Lessons of Royals’ drought

The Kansas City Star (10.05.2014)

Online version | Print version

Royals’ drought print

With the Royals in a playoff race for the first time in 29 years, The Kansas City Star decided to publish additional preview and special sections each day during the Wild-Card Game, division and league series and World Series. I pitched this story — my commentary as a fan who had never seen the team make the postseason — to my editor for a Sunday section. Besides describing my experience, the piece also highlights the travails and triumphs of fans in my generation.

The story ran on both KansasCity.com and in print. Here is the online version, which was my uncut original. The thumbnail on the left, which ran in print, was trimmed to fit a tighter space in the paper.

Injury adds uncertainty for team

The Kansas City Star (03.25.2014)
Before | After
This story about one of the University of Kansas’ best basketball players required fact-checking of statistics and dates, careful handling of the complex subject matter of speculation and a tight headline in a one-column space on the sports section’s front page.

Additionally, I was able to save a screenshot of my edits (bottom right) to compare with the final version that appeared in print (bottom left).

"What-if factor looms" final (03.25.2014)

“What-if factor looms” final

"What-if factor looms" edits (03.25.2014)

“What-if factor looms” edits

The KC Star’s “Daily Deuce”

Deuce PDF 09.13.2011

Deuce PDF 01.04.2012

The Kansas City Star (01.04.2012, 09.13.2011)
On the right are two samples of the The Star’s “Daily Deuce,” which was the witty and brief page two of the sports section each day. I compiled the stories, edited them, wrote headlines, chose photos and designed these pages. These two examples are indicative of the dozens of Deuces I put together.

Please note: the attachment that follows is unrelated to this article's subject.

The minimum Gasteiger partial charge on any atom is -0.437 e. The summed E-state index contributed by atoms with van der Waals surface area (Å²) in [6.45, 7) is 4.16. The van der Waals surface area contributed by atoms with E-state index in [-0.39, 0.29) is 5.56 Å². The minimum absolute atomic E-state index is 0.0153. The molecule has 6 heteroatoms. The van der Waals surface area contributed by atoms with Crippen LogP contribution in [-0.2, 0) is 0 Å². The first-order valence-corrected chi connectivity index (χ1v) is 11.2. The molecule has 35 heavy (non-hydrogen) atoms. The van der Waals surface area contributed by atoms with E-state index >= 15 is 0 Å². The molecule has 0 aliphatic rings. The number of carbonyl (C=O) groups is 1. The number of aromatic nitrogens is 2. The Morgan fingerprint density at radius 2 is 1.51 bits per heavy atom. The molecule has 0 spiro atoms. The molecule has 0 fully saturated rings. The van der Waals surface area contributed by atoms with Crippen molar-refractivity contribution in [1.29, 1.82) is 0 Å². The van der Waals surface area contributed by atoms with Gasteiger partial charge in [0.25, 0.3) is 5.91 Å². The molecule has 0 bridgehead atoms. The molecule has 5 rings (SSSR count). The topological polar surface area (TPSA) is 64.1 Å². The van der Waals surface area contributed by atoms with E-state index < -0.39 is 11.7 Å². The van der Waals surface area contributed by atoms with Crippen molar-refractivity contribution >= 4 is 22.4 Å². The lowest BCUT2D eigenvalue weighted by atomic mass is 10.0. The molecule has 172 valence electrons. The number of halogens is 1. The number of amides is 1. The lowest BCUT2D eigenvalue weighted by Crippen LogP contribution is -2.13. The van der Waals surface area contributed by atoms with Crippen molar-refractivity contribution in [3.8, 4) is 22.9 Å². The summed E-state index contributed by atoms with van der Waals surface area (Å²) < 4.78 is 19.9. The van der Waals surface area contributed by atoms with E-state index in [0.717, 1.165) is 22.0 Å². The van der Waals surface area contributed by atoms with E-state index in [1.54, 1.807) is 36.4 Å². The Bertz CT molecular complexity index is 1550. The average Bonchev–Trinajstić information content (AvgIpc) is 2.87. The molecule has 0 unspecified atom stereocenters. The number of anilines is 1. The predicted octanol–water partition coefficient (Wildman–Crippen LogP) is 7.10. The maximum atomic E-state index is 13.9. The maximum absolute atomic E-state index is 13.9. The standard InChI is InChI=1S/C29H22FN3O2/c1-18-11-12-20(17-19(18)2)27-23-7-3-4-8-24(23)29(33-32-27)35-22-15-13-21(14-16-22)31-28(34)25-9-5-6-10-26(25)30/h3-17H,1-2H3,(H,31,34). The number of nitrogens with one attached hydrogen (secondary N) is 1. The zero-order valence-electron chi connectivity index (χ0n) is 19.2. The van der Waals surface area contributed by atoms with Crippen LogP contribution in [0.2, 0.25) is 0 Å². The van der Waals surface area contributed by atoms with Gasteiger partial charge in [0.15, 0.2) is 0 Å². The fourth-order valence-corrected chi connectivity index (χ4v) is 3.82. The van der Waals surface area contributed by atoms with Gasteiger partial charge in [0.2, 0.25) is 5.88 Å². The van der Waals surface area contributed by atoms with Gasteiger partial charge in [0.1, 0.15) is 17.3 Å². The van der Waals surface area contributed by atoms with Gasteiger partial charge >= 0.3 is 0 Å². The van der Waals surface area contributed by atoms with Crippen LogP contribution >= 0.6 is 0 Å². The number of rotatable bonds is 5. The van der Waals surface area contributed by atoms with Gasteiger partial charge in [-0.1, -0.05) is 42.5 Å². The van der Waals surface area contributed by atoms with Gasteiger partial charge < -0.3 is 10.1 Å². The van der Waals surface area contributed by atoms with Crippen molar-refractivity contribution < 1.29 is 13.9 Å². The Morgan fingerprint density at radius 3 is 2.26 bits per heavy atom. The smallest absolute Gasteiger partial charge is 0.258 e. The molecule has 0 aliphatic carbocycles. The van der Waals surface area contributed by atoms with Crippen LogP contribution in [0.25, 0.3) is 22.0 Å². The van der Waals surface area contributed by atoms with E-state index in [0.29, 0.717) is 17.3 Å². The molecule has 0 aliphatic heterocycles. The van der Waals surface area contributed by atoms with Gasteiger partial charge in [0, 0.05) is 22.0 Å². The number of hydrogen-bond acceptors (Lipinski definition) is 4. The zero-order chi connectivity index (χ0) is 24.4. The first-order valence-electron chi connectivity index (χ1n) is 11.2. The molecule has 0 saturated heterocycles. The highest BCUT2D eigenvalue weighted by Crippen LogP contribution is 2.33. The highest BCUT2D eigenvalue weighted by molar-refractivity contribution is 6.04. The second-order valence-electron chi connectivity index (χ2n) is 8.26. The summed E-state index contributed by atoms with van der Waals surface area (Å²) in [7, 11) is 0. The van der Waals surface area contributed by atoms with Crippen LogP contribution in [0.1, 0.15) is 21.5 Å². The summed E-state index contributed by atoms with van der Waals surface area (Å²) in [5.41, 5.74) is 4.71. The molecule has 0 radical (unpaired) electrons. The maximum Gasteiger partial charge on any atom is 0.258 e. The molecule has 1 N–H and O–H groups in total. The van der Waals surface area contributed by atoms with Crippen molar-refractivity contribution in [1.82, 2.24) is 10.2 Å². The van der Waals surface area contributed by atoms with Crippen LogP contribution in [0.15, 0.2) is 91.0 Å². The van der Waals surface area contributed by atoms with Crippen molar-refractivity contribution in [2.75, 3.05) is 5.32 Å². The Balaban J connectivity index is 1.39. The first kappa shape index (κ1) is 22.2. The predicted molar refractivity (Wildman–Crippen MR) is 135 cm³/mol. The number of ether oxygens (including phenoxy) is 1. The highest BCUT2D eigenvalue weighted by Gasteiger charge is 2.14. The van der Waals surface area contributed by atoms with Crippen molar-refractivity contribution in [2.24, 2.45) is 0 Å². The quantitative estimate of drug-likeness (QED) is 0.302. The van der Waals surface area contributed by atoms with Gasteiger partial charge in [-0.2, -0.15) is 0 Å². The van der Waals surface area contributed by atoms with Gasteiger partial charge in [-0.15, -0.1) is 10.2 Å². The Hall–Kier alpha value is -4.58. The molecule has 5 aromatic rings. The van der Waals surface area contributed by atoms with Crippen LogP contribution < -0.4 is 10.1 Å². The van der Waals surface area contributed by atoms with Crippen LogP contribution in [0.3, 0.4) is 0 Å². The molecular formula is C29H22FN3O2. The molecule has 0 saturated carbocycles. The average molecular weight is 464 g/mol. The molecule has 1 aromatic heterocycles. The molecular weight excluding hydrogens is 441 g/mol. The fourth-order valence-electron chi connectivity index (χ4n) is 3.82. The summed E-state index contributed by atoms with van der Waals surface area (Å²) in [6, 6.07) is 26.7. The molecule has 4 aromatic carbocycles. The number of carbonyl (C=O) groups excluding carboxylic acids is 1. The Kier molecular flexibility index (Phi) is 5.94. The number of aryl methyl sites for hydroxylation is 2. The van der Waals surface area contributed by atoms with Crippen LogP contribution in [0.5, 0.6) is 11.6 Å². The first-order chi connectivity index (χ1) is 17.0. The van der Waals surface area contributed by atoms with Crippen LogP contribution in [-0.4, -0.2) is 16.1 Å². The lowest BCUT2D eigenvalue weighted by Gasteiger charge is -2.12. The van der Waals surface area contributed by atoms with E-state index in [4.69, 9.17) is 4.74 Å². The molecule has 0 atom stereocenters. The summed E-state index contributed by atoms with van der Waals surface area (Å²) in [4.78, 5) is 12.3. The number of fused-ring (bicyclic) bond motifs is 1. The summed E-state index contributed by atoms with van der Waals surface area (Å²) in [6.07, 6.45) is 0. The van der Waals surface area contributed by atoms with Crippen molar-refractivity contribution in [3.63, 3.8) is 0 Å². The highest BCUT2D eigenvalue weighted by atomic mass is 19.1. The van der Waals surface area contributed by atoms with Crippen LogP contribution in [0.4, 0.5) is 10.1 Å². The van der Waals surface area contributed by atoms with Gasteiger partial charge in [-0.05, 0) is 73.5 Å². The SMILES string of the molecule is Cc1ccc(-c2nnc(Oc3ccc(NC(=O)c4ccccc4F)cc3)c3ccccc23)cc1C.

After meeting with the news editor to see which articles he recommended, I used my news judgment skills to ferret out stories from The Star’s wire services to fill the rest of the page (except for the TV and game schedules). Editing the wire material meant significant trimming and a bit of rewriting. In some cases, when our wires didn’t cover an event, I wrote short tidbits from press releases and online resources.

Working on these pages also came with a fun perk—you’ll notice my moniker under the words “Daily Deuce.”

Main centerpiece headlines

The Kansas City Star  (06.03.2014, 05.02.2014)
One of the things I liked best about the copy desk was the collaborative approach we took — if something needed to be finished on a story or design, anyone who was in a position to help jumped in and completed it. On these particular nights, I designed the front page, and when I was done, I joined the desk’s brainstorming effort and came up with the hammer headlines for the centerpiece.

I tried to think up two to four words that would tie together the photo and main storyline. “Heave-humph” was a play on the starting pitcher’s frustrated hurl of a ball into the stands.

“Show me the hug” incorporated Missouri’s state nickname (the “Show-Me State”) with the Royals’ victory against the in-state rival Cardinals.

Centerpiece hammer headline: 06.03.2014

Centerpiece hammer headline: 06.03.2014

Centerpiece hammer headline: 05.02.2014

Centerpiece hammer headline: 05.02.2014

Late Royals centerpiece

The Kansas City Star (09.04.2014)
This example showed some norms on the night sports copy desk: a game that ended close to the first deadline and was slated to be the section front’s centerpiece.